Mountgrange Heritage

How changes to EPC Legislation in 2018 will affect you as a Landlord

 

From 1st April 2018 legislative changes come into effect, which require residential rental properties to have an EPC (Energy Performance Certificate) of E or above. The two lowest grades of F and G will be unlawful from this date.

The regulations will come into force for new lets and tenancy renewals from this April and all existing tenancies from 1st April 2020.

From these dates any rented property that breaches this requirement will be at risk of a civil penalty of up to £4,000, unless there is an applicable exemption.

Here is a summary of what Landlords need to know about the EPC changes:

If you would like to read more about EPC changes please start here and navigate your way around:

http://www.rics.org/uk/knowledge/glossary/energy-performance-certificates-for-residential-property/

Buildings exempt from the regulations:

What should you do if you’re concerned?

Most of our rental properties have an EPC rating of E or above so have no need to worry about these new regulations.

However, government legislation will only go one way in the future, in the direction of better energy efficiency. So, good practise would be to bear this in mind with any works you do to your property. Indeed future tenants may demand good energy efficiency as part of their property search.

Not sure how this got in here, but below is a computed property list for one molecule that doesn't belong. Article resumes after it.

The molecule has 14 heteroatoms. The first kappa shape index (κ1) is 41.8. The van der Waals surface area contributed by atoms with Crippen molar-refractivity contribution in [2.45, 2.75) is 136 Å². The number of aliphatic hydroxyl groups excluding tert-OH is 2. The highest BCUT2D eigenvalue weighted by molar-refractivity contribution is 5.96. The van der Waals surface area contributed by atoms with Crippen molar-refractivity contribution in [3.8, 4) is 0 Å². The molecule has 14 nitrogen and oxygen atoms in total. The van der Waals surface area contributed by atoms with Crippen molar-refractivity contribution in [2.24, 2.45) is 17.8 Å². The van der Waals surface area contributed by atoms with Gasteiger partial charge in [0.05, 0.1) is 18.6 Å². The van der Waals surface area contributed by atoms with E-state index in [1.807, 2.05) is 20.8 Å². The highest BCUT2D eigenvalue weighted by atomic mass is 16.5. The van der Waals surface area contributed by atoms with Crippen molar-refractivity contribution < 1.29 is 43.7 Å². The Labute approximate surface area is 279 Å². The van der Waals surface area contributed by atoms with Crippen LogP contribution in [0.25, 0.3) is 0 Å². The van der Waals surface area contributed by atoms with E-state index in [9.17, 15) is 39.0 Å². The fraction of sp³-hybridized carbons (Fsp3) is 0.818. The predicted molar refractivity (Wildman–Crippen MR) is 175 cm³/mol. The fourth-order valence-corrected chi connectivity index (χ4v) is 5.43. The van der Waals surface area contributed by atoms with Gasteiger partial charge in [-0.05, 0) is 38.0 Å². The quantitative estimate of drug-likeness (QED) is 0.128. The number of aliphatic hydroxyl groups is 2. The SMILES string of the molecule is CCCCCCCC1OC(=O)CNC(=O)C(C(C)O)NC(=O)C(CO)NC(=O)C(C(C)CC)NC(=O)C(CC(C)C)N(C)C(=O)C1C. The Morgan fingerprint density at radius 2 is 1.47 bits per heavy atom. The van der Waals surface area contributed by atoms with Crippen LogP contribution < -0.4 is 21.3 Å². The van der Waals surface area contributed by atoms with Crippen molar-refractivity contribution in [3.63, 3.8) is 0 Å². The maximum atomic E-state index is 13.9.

If you need an EPC, please contact us here and we can arrange one for you.

We can also advise landlords on how to improve the energy efficiency of their properties. There are so many things you can do including installing or improving:

 

If you would like to learn more about how we can help you avoid potential risks in your property please contact:

Nichola Andrews, Director of Property Management

020 7368 4418
nichola@mountgrangeheritage.co.uk

More from our blog

The current state of the west London lettings market

London property market forecast 2017